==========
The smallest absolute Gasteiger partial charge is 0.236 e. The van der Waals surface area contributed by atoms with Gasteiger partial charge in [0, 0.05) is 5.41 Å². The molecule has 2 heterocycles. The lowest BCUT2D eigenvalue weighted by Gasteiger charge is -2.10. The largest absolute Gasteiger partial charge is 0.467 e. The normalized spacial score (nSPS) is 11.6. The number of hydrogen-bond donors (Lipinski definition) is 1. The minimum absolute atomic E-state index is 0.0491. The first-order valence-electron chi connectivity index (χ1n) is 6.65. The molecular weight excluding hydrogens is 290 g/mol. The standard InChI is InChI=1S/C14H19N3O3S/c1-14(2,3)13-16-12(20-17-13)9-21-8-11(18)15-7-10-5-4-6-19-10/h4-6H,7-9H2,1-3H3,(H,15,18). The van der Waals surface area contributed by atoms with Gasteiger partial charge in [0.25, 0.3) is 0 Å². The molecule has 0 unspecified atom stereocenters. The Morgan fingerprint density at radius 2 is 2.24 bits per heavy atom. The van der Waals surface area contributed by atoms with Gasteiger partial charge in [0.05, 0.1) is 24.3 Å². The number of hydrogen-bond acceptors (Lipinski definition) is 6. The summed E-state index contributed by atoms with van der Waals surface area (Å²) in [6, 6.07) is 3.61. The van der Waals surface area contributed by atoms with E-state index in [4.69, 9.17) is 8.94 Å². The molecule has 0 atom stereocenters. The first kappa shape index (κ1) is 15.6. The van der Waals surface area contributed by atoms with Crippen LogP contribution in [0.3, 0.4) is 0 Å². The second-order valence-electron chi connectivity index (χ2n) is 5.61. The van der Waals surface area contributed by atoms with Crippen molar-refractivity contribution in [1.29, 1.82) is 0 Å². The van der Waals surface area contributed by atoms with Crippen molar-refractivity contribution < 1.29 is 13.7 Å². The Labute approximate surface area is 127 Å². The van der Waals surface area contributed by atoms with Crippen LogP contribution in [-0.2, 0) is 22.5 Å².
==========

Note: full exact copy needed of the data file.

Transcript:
The smallest absolute Gasteiger partial charge is 0.236 e. The van der Waals surface area contributed by atoms with Gasteiger partial charge in [0, 0.05) is 5.41 Å². The molecule has 2 heterocycles. The lowest BCUT2D eigenvalue weighted by Gasteiger charge is -2.10. The largest absolute Gasteiger partial charge is 0.467 e. The normalized spacial score (nSPS) is 11.6. The number of hydrogen-bond donors (Lipinski definition) is 1. The minimum absolute atomic E-state index is 0.0491. The first-order valence-electron chi connectivity index (χ1n) is 6.65. The molecular weight excluding hydrogens is 290 g/mol. The standard InChI is InChI=1S/C14H19N3O3S/c1-14(2,3)13-16-12(20-17-13)9-21-8-11(18)15-7-10-5-4-6-19-10/h4-6H,7-9H2,1-3H3,(H,15,18). The van der Waals surface area contributed by atoms with Gasteiger partial charge in [0.25, 0.3) is 0 Å². The molecule has 0 unspecified atom stereocenters. The Morgan fingerprint density at radius 2 is 2.24 bits per heavy atom. The van der Waals surface area contributed by atoms with Gasteiger partial charge in [0.05, 0.1) is 24.3 Å². The number of hydrogen-bond acceptors (Lipinski definition) is 6. The summed E-state index contributed by atoms with van der Waals surface area (Å²) in [6, 6.07) is 3.61. The van der Waals surface area contributed by atoms with E-state index in [4.69, 9.17) is 8.94 Å². The molecule has 0 atom stereocenters. The first kappa shape index (κ1) is 15.6. The van der Waals surface area contributed by atoms with Crippen LogP contribution in [0.3, 0.4) is 0 Å². The second-order valence-electron chi connectivity index (χ2n) is 5.61. The van der Waals surface area contributed by atoms with Crippen molar-refractivity contribution in [1.29, 1.82) is 0 Å². The van der Waals surface area contributed by atoms with Crippen molar-refractivity contribution < 1.29 is 13.7 Å². The Labute approximate surface area is 127 Å². The van der Waals surface area contributed by atoms with Crippen LogP contribution in [-0.2, 0) is 22.5 Å².